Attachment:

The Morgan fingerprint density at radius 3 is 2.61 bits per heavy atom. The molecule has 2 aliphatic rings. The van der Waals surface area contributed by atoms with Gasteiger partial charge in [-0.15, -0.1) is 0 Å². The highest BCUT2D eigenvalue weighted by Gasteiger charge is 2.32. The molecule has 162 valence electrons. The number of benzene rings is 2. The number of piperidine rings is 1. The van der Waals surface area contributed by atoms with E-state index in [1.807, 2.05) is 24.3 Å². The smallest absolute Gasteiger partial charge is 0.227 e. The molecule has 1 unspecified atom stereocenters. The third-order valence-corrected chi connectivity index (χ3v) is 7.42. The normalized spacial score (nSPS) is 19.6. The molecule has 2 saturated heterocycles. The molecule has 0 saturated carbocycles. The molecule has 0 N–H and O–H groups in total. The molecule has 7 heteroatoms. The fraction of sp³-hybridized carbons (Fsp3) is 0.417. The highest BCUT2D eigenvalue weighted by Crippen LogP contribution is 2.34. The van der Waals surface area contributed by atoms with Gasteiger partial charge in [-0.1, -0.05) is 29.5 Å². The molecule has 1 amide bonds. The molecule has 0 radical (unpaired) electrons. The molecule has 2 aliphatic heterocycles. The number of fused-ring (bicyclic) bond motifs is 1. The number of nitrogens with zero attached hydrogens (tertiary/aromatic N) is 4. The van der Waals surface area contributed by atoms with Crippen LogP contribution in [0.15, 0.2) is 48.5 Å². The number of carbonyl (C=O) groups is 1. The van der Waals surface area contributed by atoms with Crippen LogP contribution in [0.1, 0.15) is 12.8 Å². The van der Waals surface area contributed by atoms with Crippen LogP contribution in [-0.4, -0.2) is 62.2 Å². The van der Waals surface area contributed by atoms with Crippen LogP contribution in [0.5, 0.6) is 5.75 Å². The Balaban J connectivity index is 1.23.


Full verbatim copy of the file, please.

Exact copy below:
The Morgan fingerprint density at radius 3 is 2.61 bits per heavy atom. The molecule has 2 aliphatic rings. The van der Waals surface area contributed by atoms with Gasteiger partial charge in [-0.15, -0.1) is 0 Å². The highest BCUT2D eigenvalue weighted by Gasteiger charge is 2.32. The molecule has 162 valence electrons. The number of benzene rings is 2. The number of piperidine rings is 1. The van der Waals surface area contributed by atoms with E-state index in [1.807, 2.05) is 24.3 Å². The smallest absolute Gasteiger partial charge is 0.227 e. The molecule has 1 unspecified atom stereocenters. The third-order valence-corrected chi connectivity index (χ3v) is 7.42. The normalized spacial score (nSPS) is 19.6. The molecule has 2 saturated heterocycles. The molecule has 0 saturated carbocycles. The molecule has 0 N–H and O–H groups in total. The molecule has 7 heteroatoms. The fraction of sp³-hybridized carbons (Fsp3) is 0.417. The highest BCUT2D eigenvalue weighted by Crippen LogP contribution is 2.34. The van der Waals surface area contributed by atoms with Gasteiger partial charge in [-0.1, -0.05) is 29.5 Å². The molecule has 1 amide bonds. The molecule has 0 radical (unpaired) electrons. The molecule has 2 aliphatic heterocycles. The number of fused-ring (bicyclic) bond motifs is 1. The number of nitrogens with zero attached hydrogens (tertiary/aromatic N) is 4. The van der Waals surface area contributed by atoms with Crippen LogP contribution in [0.15, 0.2) is 48.5 Å². The number of carbonyl (C=O) groups is 1. The van der Waals surface area contributed by atoms with Crippen LogP contribution in [0.1, 0.15) is 12.8 Å². The van der Waals surface area contributed by atoms with Crippen LogP contribution in [-0.4, -0.2) is 62.2 Å². The van der Waals surface area contributed by atoms with Crippen LogP contribution in [0.5, 0.6) is 5.75 Å². The Balaban J connectivity index is 1.23.